What is Mini-IVF?

Doctors have now introduced a similar, but less intense, procedure than IVF called mini-IVF, which is also referred to as micro-IVF.

 

For women struggling with fertility, there are multiple treatment options. In-vitro fertilization (or IVF) is one of the more well-known procedures. However, doctors have now introduced a similar, but less intense, procedure called mini-IVF, which is also referred to as micro-IVF. 

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IVF vs. Mini-IVF

 

Mini-IVF is similar to the traditional IVF. All of the important milestones including monitoring, egg retrieval, fertilization, and embryo transfer still exist between the two procedures. However, with mini-IVF, lower doses of medications are used and fewer eggs are produced. This results in the side effects being lessened, and the overall cost per cycle declining. 

One primary side effect from IVF is ovarian hyperstimulation syndrome, or OHSS. The risk of developing OHSS is substantially lower after a mini-IVF cycle. 

IUI vs. Mini-IVF

 

Only one embryo is transferred at a time with mini-IVF, which means that there is a low chance of multiples. IUI, on the other hand, still poses a high chance of having multiple births. Though IUI is still the most cost-effective option, mini-IVF has a higher success rate. 

Success Rates for Mini-IVF

 

Generally speaking, success rates are lower for mini-IVF than conventional IVF; However, the success rates are higher for mini-IVF than IUI. 

According to a study recently done in 564 women, 63% of the women in the conventional IVF group conceived compared to 49% of the mini-IVF group conceived. Despite this, 0% of the women in the mini-IVF group developed OHSS, whereas 5.7% in the conventional group did. 

Best Candidates for Mini-IVF

 

Determining the best fertility treatment is a discussion that must occur between you and your physician. Depending on your health, age, and a variety of different factors, not all options may be available to you. However, mini-IVF is often recommended to those who:

 

  • Cannot afford traditional IVF 
  • Have low ovarian reserves 
  • Are at a higher risk of developing OHSS, such as those with PCOS 
  • Are about to begin cancer treatment 
  • Are uncomfortable with the risk of multiples 
  • Are in a rush to start your family as cycles can be done back to back  

Cost of Mini-IVF

 

Whereas traditional IVF can cost anywhere between $10,000-$15,000 per cycle, mini-IVF costs about half that at $5,000 to $7,000. For those who want to undergo a fertility treatment but don’t have a large sum of money, mini-IVF is a more cost effective option. 

 

    Risks of Mini-IVF

     

    Conventional IVF is strategically set up to allow error. For example, left over embryos that aren’t used during the transplant are often frozen for future implantation. Several eggs are pulled with IVF to allow patients to have a high chance of some eggs being viable.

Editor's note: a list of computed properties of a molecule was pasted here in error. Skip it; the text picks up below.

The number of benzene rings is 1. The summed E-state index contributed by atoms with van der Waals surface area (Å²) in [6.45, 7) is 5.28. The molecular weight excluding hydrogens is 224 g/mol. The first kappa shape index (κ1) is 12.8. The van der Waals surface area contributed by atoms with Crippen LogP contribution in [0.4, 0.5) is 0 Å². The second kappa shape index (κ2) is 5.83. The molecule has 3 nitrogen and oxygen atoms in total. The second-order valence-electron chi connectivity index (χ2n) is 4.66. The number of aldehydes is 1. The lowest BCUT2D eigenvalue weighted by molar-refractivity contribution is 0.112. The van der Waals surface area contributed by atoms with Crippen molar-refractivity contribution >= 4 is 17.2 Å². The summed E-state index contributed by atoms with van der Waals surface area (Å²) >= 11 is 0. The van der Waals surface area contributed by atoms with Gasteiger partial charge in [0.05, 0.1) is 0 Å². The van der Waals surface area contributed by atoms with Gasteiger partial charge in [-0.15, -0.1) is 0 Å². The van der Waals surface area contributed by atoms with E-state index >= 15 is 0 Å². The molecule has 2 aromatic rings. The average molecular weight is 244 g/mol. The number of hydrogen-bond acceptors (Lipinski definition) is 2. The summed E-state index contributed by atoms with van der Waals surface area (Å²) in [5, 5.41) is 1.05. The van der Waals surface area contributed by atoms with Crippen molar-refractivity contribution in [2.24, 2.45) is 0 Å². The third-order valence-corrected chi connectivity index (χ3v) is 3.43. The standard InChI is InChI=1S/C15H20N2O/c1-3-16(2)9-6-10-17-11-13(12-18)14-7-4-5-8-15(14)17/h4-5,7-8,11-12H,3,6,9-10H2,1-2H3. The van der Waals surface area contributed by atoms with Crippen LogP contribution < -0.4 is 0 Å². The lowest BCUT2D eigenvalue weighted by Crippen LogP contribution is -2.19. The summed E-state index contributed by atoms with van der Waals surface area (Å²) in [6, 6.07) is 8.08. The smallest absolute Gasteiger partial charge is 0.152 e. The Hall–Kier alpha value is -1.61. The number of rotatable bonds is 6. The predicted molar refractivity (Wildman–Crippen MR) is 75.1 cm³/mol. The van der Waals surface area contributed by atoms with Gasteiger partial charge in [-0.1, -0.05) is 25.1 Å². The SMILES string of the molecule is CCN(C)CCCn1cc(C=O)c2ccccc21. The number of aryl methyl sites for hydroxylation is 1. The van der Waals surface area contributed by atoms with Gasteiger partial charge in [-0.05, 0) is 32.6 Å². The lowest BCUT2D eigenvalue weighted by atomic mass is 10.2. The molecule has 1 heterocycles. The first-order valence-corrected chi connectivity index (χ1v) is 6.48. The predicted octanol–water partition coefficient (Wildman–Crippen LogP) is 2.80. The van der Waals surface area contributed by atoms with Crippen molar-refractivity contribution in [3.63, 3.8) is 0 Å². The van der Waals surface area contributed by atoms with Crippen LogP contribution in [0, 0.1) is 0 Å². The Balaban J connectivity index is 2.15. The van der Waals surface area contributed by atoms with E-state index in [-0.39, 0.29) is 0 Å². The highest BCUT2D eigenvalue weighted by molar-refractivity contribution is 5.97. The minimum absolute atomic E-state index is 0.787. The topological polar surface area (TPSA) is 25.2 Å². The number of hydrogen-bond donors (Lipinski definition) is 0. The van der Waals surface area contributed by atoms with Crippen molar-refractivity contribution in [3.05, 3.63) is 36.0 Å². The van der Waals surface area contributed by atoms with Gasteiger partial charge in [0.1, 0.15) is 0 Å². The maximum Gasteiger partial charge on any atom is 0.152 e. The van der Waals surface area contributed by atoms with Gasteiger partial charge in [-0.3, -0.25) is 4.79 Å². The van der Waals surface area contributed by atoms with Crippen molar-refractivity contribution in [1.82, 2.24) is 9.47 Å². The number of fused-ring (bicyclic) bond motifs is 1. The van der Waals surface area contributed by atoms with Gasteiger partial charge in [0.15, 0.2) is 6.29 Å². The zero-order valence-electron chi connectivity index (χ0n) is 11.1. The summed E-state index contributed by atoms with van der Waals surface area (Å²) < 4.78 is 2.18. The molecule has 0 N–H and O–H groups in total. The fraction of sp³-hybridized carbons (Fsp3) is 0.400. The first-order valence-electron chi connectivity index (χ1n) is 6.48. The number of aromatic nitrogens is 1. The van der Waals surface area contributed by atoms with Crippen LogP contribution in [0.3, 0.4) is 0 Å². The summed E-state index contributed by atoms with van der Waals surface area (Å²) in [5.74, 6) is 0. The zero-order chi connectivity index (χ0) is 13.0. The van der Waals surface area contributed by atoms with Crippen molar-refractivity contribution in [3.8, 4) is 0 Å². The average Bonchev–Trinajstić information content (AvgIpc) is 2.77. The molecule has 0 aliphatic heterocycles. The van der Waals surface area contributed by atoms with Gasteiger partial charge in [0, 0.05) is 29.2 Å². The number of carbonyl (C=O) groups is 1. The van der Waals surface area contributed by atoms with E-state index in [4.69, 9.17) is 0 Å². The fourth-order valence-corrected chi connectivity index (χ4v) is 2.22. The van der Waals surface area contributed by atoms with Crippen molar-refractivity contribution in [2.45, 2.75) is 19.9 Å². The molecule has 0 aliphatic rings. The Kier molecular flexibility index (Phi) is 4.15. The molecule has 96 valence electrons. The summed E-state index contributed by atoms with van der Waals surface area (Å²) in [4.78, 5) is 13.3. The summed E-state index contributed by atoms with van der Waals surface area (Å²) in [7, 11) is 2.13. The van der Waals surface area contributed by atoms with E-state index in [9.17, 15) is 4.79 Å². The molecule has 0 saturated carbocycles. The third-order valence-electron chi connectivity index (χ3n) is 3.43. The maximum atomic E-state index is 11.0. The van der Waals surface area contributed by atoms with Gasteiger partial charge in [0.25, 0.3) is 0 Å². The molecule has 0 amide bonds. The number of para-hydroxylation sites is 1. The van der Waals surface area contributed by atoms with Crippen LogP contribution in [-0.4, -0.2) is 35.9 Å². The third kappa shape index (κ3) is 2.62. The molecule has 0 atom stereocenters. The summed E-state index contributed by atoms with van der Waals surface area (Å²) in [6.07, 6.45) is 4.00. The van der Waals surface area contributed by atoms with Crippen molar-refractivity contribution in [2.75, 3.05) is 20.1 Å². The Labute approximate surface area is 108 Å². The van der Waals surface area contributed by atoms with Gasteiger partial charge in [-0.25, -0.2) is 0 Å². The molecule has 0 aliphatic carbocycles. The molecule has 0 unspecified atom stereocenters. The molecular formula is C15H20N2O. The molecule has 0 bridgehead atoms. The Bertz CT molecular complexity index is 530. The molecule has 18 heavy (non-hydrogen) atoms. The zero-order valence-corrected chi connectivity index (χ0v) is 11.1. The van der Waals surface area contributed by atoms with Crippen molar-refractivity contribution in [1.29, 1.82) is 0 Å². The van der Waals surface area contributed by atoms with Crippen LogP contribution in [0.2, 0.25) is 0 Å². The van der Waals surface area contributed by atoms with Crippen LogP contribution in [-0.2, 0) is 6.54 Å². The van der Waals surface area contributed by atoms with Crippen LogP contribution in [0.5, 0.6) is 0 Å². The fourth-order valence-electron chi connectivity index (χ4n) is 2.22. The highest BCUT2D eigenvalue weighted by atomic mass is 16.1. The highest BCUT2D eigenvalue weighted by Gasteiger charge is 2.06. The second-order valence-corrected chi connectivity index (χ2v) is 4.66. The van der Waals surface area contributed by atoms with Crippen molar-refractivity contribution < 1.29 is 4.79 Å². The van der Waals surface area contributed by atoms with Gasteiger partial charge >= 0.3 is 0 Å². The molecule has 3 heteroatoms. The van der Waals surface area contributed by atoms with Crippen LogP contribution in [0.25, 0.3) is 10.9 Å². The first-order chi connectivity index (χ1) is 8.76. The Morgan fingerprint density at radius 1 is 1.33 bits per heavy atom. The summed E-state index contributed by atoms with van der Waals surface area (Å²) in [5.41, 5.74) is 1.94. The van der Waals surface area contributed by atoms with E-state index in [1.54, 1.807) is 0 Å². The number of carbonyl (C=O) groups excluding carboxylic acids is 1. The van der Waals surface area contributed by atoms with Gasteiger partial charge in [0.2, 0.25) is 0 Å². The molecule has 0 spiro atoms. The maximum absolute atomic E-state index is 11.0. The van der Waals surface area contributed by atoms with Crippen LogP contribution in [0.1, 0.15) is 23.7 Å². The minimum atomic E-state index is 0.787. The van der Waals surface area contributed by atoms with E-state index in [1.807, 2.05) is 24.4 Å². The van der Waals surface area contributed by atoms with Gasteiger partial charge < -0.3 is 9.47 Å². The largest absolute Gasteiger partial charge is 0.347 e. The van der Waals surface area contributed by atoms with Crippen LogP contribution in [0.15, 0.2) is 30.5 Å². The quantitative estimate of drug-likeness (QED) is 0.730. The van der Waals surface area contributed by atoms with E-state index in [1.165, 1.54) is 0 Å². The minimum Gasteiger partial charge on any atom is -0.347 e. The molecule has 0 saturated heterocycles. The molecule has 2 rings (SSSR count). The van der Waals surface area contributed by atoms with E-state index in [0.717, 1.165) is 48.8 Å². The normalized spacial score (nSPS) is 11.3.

With mini-IVF, the same luxuries aren’t available. At the egg retrieval, only 2-3 eggs are taken. There is a possibility that some, or all, of these eggs will not survive long enough to be transferred. This would result in a failed cycle. 

     

    Mini-IVF Process

     

    Mini-IVF still consists of four primary steps, similarly to conventional IVF. However, some small changes will occur between the two procedures. 

     

    Ovarian Stimulation 

     

    As a mini-IVF patient, hormone-based medications will be given. These medications stimulate the ovaries to release a small number of eggs. Most commonly, Clomid is used to stimulate the hormones. This contradicts conventional IVF, where gonadotropin injections, such as Gonal-F and Follistim are used instead. 

     

    Some women may prefer a “natural cycle” where no ovulation stimulation drugs are given. This is often not recommended unless there’s a problem with male fertility. 

     

    This phase begins 2-4 days into a woman’s cycle, and the woman will be carefully monitored throughout the week. Once the follicles are at an adequate and healthy size, other medications will help stimulate the egg to maturity. 

     

    Egg Retrieval & Sperm Collection 

     

    The egg retrieval process is done the same way as it is with conventional IVF; However, less eggs will be retrieved. During egg retrieval, a small, hollow needle will be inserted into the ovaries to suction our viable eggs. 

     

    Sperm will be collected during the morning of the retrieval. 

     

    Fertilization 

     

    Fertilization may be done through conventional fertilization or ICSI fertilization. Once it’s fertilized, the embryo will be given the freedom to grow in a space that mimics the fallopian tube. 

     

    Embryo Transfer 

     

    One to two embryos will be transferred back into the patent through a catheter. If the embryo sticks to the woman’s uterus, pregnancy will occur. 

    Conclusion

     

    Though mini-IVF is a lesser known procedure, there are some benefits of it. If you have limited funds, low ovarian reserve, or are at a high risk of developing OHSS, it’s a procedure worth looking into.